Evaluating Intimate Partner Violence


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Abstract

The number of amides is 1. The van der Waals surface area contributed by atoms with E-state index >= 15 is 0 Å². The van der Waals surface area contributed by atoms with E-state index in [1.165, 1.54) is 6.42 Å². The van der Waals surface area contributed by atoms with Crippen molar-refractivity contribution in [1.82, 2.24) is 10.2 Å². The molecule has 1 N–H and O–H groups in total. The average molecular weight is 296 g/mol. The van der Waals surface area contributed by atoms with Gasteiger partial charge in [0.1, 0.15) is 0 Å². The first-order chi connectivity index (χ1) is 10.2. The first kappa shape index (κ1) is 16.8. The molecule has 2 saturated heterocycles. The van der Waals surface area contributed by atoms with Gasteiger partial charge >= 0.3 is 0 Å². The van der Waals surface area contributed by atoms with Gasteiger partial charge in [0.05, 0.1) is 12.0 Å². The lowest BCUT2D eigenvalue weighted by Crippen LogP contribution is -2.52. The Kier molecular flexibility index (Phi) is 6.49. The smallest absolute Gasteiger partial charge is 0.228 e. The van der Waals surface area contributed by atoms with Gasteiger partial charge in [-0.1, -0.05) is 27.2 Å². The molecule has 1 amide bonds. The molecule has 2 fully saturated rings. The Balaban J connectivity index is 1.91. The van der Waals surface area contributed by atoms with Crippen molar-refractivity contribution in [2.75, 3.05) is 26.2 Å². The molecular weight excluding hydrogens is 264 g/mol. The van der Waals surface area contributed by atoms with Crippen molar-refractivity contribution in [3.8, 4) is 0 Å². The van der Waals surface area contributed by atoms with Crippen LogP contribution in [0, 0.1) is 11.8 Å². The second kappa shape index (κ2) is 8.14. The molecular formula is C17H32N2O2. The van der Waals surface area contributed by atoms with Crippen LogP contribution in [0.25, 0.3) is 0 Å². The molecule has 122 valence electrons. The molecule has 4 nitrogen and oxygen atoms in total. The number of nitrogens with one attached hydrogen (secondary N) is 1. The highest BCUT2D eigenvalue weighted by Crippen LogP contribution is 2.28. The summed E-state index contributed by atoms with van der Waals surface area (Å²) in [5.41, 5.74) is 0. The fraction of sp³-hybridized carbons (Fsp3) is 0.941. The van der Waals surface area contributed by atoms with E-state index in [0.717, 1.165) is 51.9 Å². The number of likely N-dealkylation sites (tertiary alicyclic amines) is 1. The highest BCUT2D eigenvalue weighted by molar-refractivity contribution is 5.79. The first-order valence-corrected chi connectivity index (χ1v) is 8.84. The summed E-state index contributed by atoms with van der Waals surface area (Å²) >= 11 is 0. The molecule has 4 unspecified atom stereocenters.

PurposeTo describe the incidence, assessment, and management of intimate partner violence (IPV) from a cultural perspective emphasizing the values, strengths, and health care needs of African-American women.Data SourcesReview of the published scientific literature, U.S. Bureau of Justice Statistics and the National Crime Victimization Survey (NCVS) supplemented with hypothetical cases.ConclusionsViolence is a social and public health emergency affecting over 10% of the population during their lives and 22% of women who are physically assaulted by an intimate. Roughly 3 million to 4.4 million women report being battered annually, although this is a low estimate. Neither gender nor age nor sexual orientation protects one from IPV. Violent crime causes 2.2 million known injuries with a huge cost in hospital days and other expenses.Implications for PracticeWomen often hesitate to report violence; health care professionals detect as few as 5% of battered women. Women suffer for months and years before accurate diagnosis. Clinicians need to be vigilant in case finding, education, prevention, and treatment. Cultural differences in values and beliefs, and behavioral norms influence evaluation, treatment, and referral.

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